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What's new: ‘The Righteous Role of a Father’ teaches about a dad’s power

THE RIGHTEOUS ROLE OF A FATHER,” by David J. Ridges, $3.99, 16 pages (nf)

Over the past several decades, popular media have increasingly portrayed fathers as either bumbling idiots or cheating wastrels. In his booklet “The Righteous Role of a Father,” author David J. Ridges explains that such depictions are not of God and that fathers are important members of society with divine responsibilities.

Although “a mother’s intuition” is a common phrase, Ridges reminds readers that paternal intuition is also very real and something fathers are privy to. As fathers and mothers use their divine attributes together, they are better able to help care for and guide their families.

Men make important sacrifices, often working jobs that are not their first choice to economically help their families, thereby fulfilling their God-given role as providers, Ridges writes. By forgoing fun in favor of providing for their loved ones, fathers prove their love and reliability.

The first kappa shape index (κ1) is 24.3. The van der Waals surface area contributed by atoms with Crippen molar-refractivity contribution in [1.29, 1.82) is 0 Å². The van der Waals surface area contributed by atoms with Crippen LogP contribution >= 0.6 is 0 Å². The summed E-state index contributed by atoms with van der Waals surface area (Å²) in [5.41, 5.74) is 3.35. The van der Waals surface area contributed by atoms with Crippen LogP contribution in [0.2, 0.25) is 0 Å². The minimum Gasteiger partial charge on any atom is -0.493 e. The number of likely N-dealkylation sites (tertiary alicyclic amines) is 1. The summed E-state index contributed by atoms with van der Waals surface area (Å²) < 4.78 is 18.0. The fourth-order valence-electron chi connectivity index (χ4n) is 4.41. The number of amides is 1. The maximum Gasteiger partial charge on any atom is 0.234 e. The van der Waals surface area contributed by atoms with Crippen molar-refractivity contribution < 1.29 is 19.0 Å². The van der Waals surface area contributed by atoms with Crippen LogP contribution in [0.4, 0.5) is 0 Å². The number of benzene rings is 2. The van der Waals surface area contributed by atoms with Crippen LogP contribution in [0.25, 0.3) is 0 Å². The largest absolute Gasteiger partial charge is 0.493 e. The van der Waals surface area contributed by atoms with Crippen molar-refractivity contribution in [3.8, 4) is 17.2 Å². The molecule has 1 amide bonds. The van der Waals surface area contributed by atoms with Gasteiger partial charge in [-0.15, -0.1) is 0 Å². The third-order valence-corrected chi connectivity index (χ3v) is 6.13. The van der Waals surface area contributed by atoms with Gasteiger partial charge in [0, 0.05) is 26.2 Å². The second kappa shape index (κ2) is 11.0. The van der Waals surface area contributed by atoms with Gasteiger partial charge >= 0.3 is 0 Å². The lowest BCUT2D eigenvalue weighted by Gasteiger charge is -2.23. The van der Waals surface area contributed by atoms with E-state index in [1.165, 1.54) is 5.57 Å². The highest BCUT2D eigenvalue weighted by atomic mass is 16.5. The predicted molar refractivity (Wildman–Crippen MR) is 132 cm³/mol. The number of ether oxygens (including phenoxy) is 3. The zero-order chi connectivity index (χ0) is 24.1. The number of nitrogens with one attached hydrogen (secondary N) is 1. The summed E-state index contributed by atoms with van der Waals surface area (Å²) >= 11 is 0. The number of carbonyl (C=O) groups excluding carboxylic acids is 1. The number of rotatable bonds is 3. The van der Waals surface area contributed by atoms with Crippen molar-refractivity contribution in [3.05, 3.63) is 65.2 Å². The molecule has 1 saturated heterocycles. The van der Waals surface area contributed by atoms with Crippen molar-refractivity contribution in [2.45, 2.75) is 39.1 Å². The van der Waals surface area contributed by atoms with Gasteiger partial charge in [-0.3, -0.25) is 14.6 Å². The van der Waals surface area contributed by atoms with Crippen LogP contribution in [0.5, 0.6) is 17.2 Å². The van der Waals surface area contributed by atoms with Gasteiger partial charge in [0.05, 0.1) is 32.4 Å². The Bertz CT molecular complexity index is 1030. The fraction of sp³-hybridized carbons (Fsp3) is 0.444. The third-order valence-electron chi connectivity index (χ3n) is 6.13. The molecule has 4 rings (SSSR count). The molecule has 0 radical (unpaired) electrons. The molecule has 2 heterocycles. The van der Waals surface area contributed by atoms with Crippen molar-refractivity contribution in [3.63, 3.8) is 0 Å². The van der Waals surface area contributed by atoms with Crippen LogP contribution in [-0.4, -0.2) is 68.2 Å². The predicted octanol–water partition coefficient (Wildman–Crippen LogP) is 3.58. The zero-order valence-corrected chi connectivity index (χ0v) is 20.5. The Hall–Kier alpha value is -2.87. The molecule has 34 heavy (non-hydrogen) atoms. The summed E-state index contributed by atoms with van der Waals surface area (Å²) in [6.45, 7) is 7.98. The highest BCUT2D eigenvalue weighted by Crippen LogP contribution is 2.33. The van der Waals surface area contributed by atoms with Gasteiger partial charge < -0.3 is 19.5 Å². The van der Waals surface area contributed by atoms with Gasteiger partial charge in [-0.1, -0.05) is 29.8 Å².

Ridges recounts an inspiring example of a time in his life when he was exceptionally busy as a teacher and stake president and was tempted to put other, albeit important, responsibilities before one of his sons. But when he put family first, he learned a lesson and created a lasting memory.

This short booklet is a wonderful read for all men regardless of their current circumstances in life, but it can be especially great for fathers. New dads can appreciate the guidance it gives and the important principles it touches on, while more seasoned fathers can find wisdom in being reminded of their eternal role in life. This booklet isn’t just for men. Reading Ridges’ insights can remind women to appreciate the pivotal role of righteous fathers in both their lives and the lives of their children.

A former teacher for the LDS Church Educational System and Brigham Young University Campus Education Week, Ridges lives in Springville, Utah, with his wife.

Elizabeth Reid has bachelor's degrees in economics and history. She has worked in retail, medical billing, catering, education and business fields. Her favorite occupation is that of wife and mother. She blogs at